Box-office update: Robots ride dinosaurs, some films do better than the buzz would suggest, and Noah leaves North American theatres (while enjoying its third week in Japan)

Life was too busy to post a box-office update last week, but that’s okay, I think, since not a lot was happening then.

The big story this week is that Transformers: Age of Extinction supposedly became the first film of the year to gross over $100 million in a single weekend (in North America, that is) — but that figure was quickly disputed by rival studios, who said the film actually came in just a tiny bit beneath that amount. Whatever. It was still pretty huge.

A recurring theme this year has been a tendency on the part of some people to dismiss the box-office performances of films that, when compared to other films made by the same people, didn’t actually do all that badly, at least in their first few weeks.

Last week, for example, Jersey Boys opened to $13.3 million and was widely perceived as a box-office disappointment even though it had the fourth-best opening of any film directed by Clint Eastwood — and Eastwood doesn’t even act in the movie. (It was Eastwood’s fifth-best opening if you count his acting-only gig in In the Line of Fire, and his sixth-best if you also count the first weekend that Gran Torino went into wide release rather than its first weekend in limited release.)

Similarly, some pundits have written off the sci-fi time-loop movie Edge of Tomorrow — and it’s true that that film, now in its fourth week, currently ranks something like 20th among Tom Cruise’s 38 films in North America. But overseas, the film currently ranks 7th among Cruise’s films — behind all four Mission: Impossibles, War of the Worlds and The Last Samurai — and it ranks 10th among his films worldwide, behind those six films plus Minority Report, Rain Man and Top Gun.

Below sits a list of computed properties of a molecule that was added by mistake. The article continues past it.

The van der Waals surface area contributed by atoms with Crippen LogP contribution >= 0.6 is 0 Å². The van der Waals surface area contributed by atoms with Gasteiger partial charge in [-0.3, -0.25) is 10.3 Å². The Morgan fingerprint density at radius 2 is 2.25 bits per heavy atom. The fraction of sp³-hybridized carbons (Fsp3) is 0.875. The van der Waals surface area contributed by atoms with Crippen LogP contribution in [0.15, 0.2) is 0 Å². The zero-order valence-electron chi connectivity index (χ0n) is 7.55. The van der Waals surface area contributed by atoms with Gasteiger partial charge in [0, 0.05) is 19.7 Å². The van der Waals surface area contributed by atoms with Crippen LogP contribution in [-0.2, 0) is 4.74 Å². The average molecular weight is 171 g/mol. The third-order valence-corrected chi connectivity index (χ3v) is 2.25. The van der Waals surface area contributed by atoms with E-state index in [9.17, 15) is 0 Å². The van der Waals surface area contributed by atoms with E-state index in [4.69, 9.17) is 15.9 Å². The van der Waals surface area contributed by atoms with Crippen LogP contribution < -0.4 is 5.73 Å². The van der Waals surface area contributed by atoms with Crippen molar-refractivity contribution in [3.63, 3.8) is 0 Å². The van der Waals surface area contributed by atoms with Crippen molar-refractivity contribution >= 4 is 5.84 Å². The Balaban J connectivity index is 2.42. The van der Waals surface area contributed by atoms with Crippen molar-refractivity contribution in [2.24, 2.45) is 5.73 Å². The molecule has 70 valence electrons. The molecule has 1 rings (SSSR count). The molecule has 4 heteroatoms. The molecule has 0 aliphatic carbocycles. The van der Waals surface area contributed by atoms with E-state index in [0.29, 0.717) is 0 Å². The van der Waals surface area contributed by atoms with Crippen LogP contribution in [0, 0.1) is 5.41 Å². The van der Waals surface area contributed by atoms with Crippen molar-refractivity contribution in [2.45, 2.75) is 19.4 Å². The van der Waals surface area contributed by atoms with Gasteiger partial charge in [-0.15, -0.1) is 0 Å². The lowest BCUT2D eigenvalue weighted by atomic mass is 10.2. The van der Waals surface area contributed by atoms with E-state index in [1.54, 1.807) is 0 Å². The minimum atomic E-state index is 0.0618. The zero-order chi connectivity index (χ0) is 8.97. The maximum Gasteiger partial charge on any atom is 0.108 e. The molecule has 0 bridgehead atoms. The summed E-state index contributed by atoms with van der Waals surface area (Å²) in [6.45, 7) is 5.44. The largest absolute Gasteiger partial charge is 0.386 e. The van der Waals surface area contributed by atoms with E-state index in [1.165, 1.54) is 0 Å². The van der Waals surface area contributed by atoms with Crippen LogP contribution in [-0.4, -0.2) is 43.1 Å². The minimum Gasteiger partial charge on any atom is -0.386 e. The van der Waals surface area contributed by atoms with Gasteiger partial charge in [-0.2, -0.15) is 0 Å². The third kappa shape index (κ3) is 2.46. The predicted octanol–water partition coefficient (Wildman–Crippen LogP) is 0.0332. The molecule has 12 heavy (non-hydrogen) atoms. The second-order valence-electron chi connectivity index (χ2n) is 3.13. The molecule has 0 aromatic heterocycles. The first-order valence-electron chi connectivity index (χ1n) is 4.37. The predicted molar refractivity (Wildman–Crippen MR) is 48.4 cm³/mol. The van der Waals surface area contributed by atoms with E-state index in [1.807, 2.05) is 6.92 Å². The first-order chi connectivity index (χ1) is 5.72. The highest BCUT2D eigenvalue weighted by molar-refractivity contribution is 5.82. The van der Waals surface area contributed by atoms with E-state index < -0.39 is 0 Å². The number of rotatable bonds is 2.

On the “faith-based” front, the most significant action these last two weeks has been the ongoing box-office performance of Noah in Japan and the Philippines, where it is now in its third week. The film has earned about $8.7 million between those two countries so far, thereby raising its foreign total to $258 million. The film left North American theatres two weeks ago after earning $101.2 million on this continent, so that gives the film a worldwide total so far of $359.2 million.

Also, there is some question as to how much the once-ballyhooed Alone Yet Not Alone may have made since opening two weeks ago. Box Office Mojo has no figures for that film at all beyond its rather small first weekend. But the film still seems to be playing in about 18 theatres scattered across the United States.

In other news…

Heaven Is for Real earned $236,591 in its eleventh week, landing it in the #24 spot and raising its domestic total to $90.2 million. It has earned another $3.5 million overseas for a worldwide total of $93.7 million.

Moms’ Night Out earned $83,745 in its eighth week, landing it in the #34 spot and raising its domestic total to $10.3 million. It has earned another $52,112 in Australia but does not appear to have been released in any other countries overseas.

And God’s Not Dead earned $60,010 in its fifteenth week, landing it in the #40 spot and raising its domestic total to $60.6 million. It has earned another $1.6 million overseas for a worldwide total of $62.2 million.

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About Peter T. Chattaway

Peter T. Chattaway was the regular film critic for BC Christian News from 1992 to 2011. In addition to his award-winning film column for that paper, his news and opinion pieces have appeared in such publications as Books & Culture, Christianity Today, Bible Review and the Vancouver Sun. He has also contributed essays to the books Re-Viewing The Passion: Mel Gibson’s Film and Its Critics (Palgrave Macmillan, 2004), Scandalizing Jesus?: Kazantzakis’s The Last Temptation of Christ Fifty Years on (Continuum, 2005) and The Bible in Motion: A Handbook of the Bible and Its Reception in Film (De Gruyter, 2016).